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Parague v. State

Florida Court of Appeals, Fourth District

June 7, 2017

BARRINGTON PARAGUE, Appellant,
v.
STATE OF FLORIDA, Appellee.

         Not final until disposition of timely filed motion for rehearing.

         Appeal from the Circuit Court for the Seventeenth Judicial Circuit, Broward County; John Patrick Contini, Judge; L.T. Case No. 11-8266 CF10A.

          David L. Luck, Marissel Descalzo and Mariko Shitama Outman of Carlton Fields Jorden Burt, P.A., Miami, for appellant.

          Pamela Jo Bondi, Attorney General, Tallahassee, and Richard Valuntas, Assistant Attorney General, West Palm Beach, for appellee.

          KLINGENSMITH, J.

         Appellant Barrington Parague appeals his convictions of aggravated assault with a deadly weapon and felony battery, as well as his sentence and the accompanying order to pay $30, 000 to the victim in restitution. Although we affirm his conviction without further comment, we find the restitution order was the product of improper coercion by the trial court and reverse that portion of the sentence.

         Appellant's charges stemmed from an incident that began with a verbal altercation between appellant and victim at appellant's place of work. What led to the altercation was a matter of dispute. What was undisputed is that during the episode appellant swung a machete toward the victim, slapping him across the chest with the flat side of the blade. The victim testified that this strike caused a bruise on his chest. Then, at some point during the altercation, a third party (appellant's employee) grabbed the victim from behind and slammed him to the ground, causing a dislocation of the victim's shoulder.

         After appellant was convicted of the charges, the court conducted a sentencing hearing where restitution was discussed. The victim agreed that his shoulder was dislocated when the third party threw him to the ground. Consequently, he lost his labor-intensive job and had not been able to work there since. He received four months of physical therapy that totaled $5, 000 to $6, 000, and although he never found out how much shoulder surgery would cost, he could not afford it regardless.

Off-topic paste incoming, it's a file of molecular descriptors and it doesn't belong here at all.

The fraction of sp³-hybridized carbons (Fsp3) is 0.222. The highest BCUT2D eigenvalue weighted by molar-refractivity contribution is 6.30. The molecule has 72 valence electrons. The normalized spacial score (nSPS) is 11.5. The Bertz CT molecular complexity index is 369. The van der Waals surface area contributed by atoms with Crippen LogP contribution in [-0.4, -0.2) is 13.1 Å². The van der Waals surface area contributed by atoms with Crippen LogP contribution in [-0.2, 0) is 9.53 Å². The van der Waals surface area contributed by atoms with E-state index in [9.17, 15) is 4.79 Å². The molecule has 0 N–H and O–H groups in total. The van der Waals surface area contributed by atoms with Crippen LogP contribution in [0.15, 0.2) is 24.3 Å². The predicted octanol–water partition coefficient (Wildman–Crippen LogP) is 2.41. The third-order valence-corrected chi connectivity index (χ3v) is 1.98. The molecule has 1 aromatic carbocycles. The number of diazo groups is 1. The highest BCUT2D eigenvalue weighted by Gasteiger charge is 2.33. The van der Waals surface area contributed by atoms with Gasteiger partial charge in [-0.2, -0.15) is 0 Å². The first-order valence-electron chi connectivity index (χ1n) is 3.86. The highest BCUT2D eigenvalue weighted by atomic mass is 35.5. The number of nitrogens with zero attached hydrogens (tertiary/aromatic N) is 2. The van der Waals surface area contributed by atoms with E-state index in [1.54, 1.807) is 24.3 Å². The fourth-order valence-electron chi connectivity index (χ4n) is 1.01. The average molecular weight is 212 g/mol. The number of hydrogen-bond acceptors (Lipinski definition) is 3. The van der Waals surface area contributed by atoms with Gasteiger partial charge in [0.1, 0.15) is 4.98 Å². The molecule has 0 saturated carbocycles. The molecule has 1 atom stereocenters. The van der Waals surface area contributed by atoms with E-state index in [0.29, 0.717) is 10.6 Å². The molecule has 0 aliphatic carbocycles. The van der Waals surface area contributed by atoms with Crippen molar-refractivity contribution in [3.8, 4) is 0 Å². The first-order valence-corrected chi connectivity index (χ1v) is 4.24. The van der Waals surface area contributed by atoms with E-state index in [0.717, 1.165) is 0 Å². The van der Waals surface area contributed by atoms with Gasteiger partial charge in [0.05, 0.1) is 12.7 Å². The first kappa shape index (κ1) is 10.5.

At this point, the State interjected and explained that restitution relating to the shoulder injury was unavailable because it was not caused by appellant:

[THE STATE]: There's a little bit of a restitution issue in this case, I guess. Unfortunately, for the victim the injuries really were caused by him being thrown to the ground.
[DEFENSE COUNSEL]: Not by [appellant].
THE COURT: I understand.
[THE STATE]: So, that's an additional cost that typically a victim would have - at least they could get monetary compensation and be made whole, and that is not available to the victim in this case and that is causing him to have stronger feelings perhaps about the potential punishment in the case.

         After several witnesses spoke on behalf of appellant to attest to his character and family obligations, and before appellant spoke on his own behalf, the court issued the following warning that was clearly intended to convey the message that anything less than a full acceptance of responsibility could increase the likelihood that appellant would be imprisoned:

But I don't want to hear anything remotely - and I'm giving you a warning. I could have been the kind of guy to sit here and lying in wait, wait to make a huge mistake, and run his mouth like some of these authors of these letters about how "I was defending myself."
If he did that, I'm telling you straight up, he is gone, off to see the wizard.
What I'd like to hear - I don't know that. I would like to hear someone with a happy, happy, spirit, urge the Court to, please, let him remain free so he can pay $30, 000 over time to this victim for losing his job, for the surgery that he is going to need, for the $6, 000 he is out already.
The surgery is going to be at least another $10, 000, and instead of staying free so he can pay financial bills for a daughter - no, if he ever stays free, it is not to pay her bills. It's to show remorse and to show contrition and to show extraordinary responsibility. If I heard things like that, I might be moved to believe a lot more of what I read in here.
If I don't hear anything like that, if I hear about what a generous man. I hear about a generous man who does for so many people, helps employees that otherwise would not be able to feed his families, I'm moved by that, if that's really who he is, but not for him ...

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